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|Title:||An exploration of the friendship experiences of working-age adults with aphasia|
|Authors:||Reynolds, F;Vivat, B;Beresford, P;Pound, Carole|
|Keywords:||Friends;Stroke;Participatory action research;Social relationships|
|Publisher:||Brunel University School of Health Sciences and Social Care PhD Theses|
|Description:||This thesis was submitted for the degree of Doctor of Philosophy and awarded by Brunel University.|
Aphasia impairs using and understanding language, and thus impacts on communication, identity and relationships. However, little research has investigated how people with aphasia understand friends and friendship. This Participatory Action Research (PAR) study explored how younger adults with aphasia experience friendship. Participants were 28 people with aphasia, some of whom were members of the Research Group. Data from 12 initial interviews in Phase 1 of the study led to a model of friendship and aphasia. This underpinned development of peer-led Friendship Events in Phase 2 of the study, after which 16 additional participants with aphasia were interviewed, contributing to elaboration of the model. Within the context of living with aphasia, which was central for all participants, eight inter-connected themes emerged. Friends could be anchors in a time of change and trusted stabilising influences while reconfiguring identity. Participants described the hard work of friendship, the place of communication in supporting friendship, and the challenge of equality within post-aphasia friendships. Time, humour and two-way flexibility were crucial in developing new kinds of friendship. Participants categorised a wide variety of relationships as friendship. These findings elucidate understandings of friendship loss and change as well as strategies to maintain friendship post-onset of aphasia. The study sheds new light on social connectedness and social support provided by friends, family and peers with aphasia. It emphasises the role of friendship in reconfiguring identity, and offers practical recommendations for harnessing the benefits of friends and friendship in life with aphasia. PAR methodology facilitated creation of accessible tools to support conversations and awareness-raising about friendship. The study highlights the strengths of relational methods for researching friendship and the transformative potential of doing PAR with marginalised groups such as people with aphasia.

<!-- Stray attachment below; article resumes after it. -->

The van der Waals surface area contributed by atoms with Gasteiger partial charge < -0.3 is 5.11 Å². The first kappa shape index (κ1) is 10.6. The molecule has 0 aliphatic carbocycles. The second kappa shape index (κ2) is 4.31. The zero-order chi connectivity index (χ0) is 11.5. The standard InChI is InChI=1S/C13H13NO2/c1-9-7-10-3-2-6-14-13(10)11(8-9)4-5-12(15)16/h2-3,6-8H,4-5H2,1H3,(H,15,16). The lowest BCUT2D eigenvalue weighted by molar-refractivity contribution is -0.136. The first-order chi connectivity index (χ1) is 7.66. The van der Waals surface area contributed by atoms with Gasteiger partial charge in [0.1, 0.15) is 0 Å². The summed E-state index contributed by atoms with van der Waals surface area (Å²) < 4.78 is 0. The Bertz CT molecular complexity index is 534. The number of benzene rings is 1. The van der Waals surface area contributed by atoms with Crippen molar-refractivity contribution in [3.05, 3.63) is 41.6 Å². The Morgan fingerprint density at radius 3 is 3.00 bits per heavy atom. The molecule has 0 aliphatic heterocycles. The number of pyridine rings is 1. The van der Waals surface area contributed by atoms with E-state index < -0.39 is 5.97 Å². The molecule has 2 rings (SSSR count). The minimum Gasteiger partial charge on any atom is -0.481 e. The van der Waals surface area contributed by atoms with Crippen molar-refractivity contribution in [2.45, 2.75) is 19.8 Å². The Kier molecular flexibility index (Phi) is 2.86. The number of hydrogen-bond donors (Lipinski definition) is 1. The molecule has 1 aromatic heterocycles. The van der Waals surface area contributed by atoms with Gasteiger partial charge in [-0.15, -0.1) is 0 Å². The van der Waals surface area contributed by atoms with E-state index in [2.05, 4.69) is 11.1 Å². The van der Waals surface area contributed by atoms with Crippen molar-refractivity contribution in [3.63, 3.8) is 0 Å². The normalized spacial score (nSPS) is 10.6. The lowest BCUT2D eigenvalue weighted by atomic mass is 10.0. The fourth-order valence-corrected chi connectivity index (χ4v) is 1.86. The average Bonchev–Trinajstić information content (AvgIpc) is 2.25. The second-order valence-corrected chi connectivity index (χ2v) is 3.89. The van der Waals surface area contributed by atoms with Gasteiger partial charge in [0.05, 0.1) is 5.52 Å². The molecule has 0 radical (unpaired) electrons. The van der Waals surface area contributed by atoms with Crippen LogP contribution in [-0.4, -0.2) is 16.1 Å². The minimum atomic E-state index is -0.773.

|Appears in Collections:||Dept of Clinical Sciences Theses|
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